No really. She should. By refusing to take her seriously, they’re giving her much more room to play with than they should allow her. Thanks to the hubris that comes with being a vastly popular ruling party, the ANC is going to ignore her. But can Mazibuko exploit that?
It was Sun Tzu who wrote the often-quoted aphorism “Know your enemy” in his seminal work The Art of War. The quote in full states: “So it is said that if you know your enemies and know yourself, you can win a hundred battles without a single loss. If you only know yourself, but not your opponent, you may win or may lose. If you know neither yourself nor your enemy, you will always endanger yourself.”
I don’t think that the African National Congress encourages its cadres to read The Art of War (one wonders what the point of all those trips to Beijing is, then), or if the party does, the lessons are lost.
It appears that the ANC is incapable of taking its opponents seriously. It is too big, too powerful and too, well, ANC, to have to plan or strategise against the Democratic Alliance or anyone else. It’s like the party believes that showing up is good enough as far as it is concerned.
The signs are everywhere – under the impression that it would always keep the Western Cape once it won it through some clever politicking that saw the disappearance of the New National Party, the ANC did nothing as the provincial wing of the party tore itself apart, leading the field wide open for the DA to swoop in.
The election strategy of the ANC in the last elections was also remarkable for its absence until the very last moment. Apparently blind-sided by the DA’s slick campaign, the party cobbled together a vague campaign that reeked of ill preparation (some say it was a bad idea to sideline Minister Razzmatazz Mbalula, the ANC campaigner-par-none).
None of this would have happened if the ANC took the DA seriously.
Last week saw the election of DA spokeswoman Lindiwe Mazibuko as the party’s parliamentary leader. The position is understood to be the second-most crucial within the party. The election of the young MP to the position should and did therefore occasion a few raised eyebrows. Many question how suitable Mazibuko is for the position.
I doubt Mazibuko’s election occupied the minds of too many at Luthuli House. They have their hands full at the moment with Julius Malema, the potential political ramifications of the Arms Deal inquiry, any mess caused by the sacking of Sicelo Shiceka and Gwen Mahlangu-Nkabinde, and the preparations for the upcoming centenary celebrations and national elective conference next year.
But some ANC members took the attitude a bit further – an ANC MP wondered on Facebook whether Mazibuko’s election heralded a new era for the DA or whether she was nothing more than a “house nigger”. If you’re wondering, that term is extremely loaded and functions mainly to dismiss Mazibuko as a shill for white people. Dismissal, in other words.
Which is perfect for Mazibuko. She will work in a completely uncontested space, and she should be grateful for that. Some of the mistakes she makes would destroy her political career in closely-contested environments.
The DA’s (and Mazibuko’s) double message on the race issue would have seen her crucified in many other places. For a party that professes not to be focused on race but rather merit, they really are making much of her election as a sign of a changed DA. Mazibuko herself said to the Cape Town Press Club that blackness doesn’t matter much – this from a leader in a party repeatedly branded as white.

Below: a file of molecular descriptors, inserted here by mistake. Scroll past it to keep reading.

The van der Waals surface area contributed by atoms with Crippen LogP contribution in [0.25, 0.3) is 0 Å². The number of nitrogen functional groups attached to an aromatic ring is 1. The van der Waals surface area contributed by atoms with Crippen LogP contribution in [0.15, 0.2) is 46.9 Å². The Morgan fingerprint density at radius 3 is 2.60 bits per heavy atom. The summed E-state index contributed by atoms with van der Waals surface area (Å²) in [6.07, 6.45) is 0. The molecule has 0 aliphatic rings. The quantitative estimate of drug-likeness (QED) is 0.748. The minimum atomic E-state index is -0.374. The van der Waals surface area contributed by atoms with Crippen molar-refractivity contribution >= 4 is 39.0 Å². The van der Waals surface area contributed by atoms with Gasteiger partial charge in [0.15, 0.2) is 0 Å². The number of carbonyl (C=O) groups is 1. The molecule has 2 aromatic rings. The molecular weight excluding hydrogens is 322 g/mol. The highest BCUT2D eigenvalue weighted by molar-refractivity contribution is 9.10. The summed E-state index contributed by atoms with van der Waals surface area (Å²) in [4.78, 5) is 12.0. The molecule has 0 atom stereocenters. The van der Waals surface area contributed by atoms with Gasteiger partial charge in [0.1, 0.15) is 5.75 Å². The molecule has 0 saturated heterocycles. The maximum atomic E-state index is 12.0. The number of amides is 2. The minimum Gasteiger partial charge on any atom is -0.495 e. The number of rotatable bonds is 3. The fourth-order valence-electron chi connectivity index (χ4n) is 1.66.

Mazibuko gets away with this (kind of) by stripping blackness of all its meaning, leaving it as nothing more than a matter of skin pigmentation. This view is troubling for adherers of black consciousness.
Perhaps it would be more accurate to describe the DA’s double stance as a change of view – they are finally acknowledging that blackness matters. As Fikile-Ntsikelelo Moya wrote in City Press, “If [Mazibuko’s election] was meant to attract someone like me and the rest of the 80% of voters who don’t vote for the DA, it would have helped at the very least, to recognise that for the majority of South Africans their blackness is not just some arbitrary fact to be ticked off on the census counter’s sheet.”
The ANC is failing to exploit this glaring mistake. Instead of using this chance to reinforce its message as being the natural home of progressive South Africans (in our context, translating non-racialism to mean that we don’t recognise the political definition of race at all is conservatism), the ANC is ignoring Mazibuko completely, or is opting for crude insults.
What the DA parliamentary leader’s message on blackness will be going forward is anyone’s guess, but I imagine it has to become more nuanced, given that the way her new position was spun suggests that the party at least recognises the importance of a black leader. The ANC will have completely lost the chance to squeeze Mazibuko out.
This isn’t to suggest that we’re about to see a nationwide upset of the ANC’s power. The ruling party would have to fall a long way down for that to happen. But there has definitely been a change in mood, and it isn’t to the ANC’s advantage. They should kick themselves for allowing that to happen. And Mazibuko should thank them. DM
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Sipho Hlongwane is a writer and columnist for Daily Maverick. His other work interests also include motoring, music and technology, for which he has some awards. In a previous life, he drove forklift trucks, hosted radio shows, waited tables, and was once bitten by a large monitor lizard on his ankle. It hurt a lot. Arsenal Football Club is his only permanent obsession. He appears in these pages as a political correspondent.
"We spend the first year of a child's life teaching it to walk and talk and the rest of its life to shut up and sit down. There's something wrong there." ~ Neil deGrasse Tyson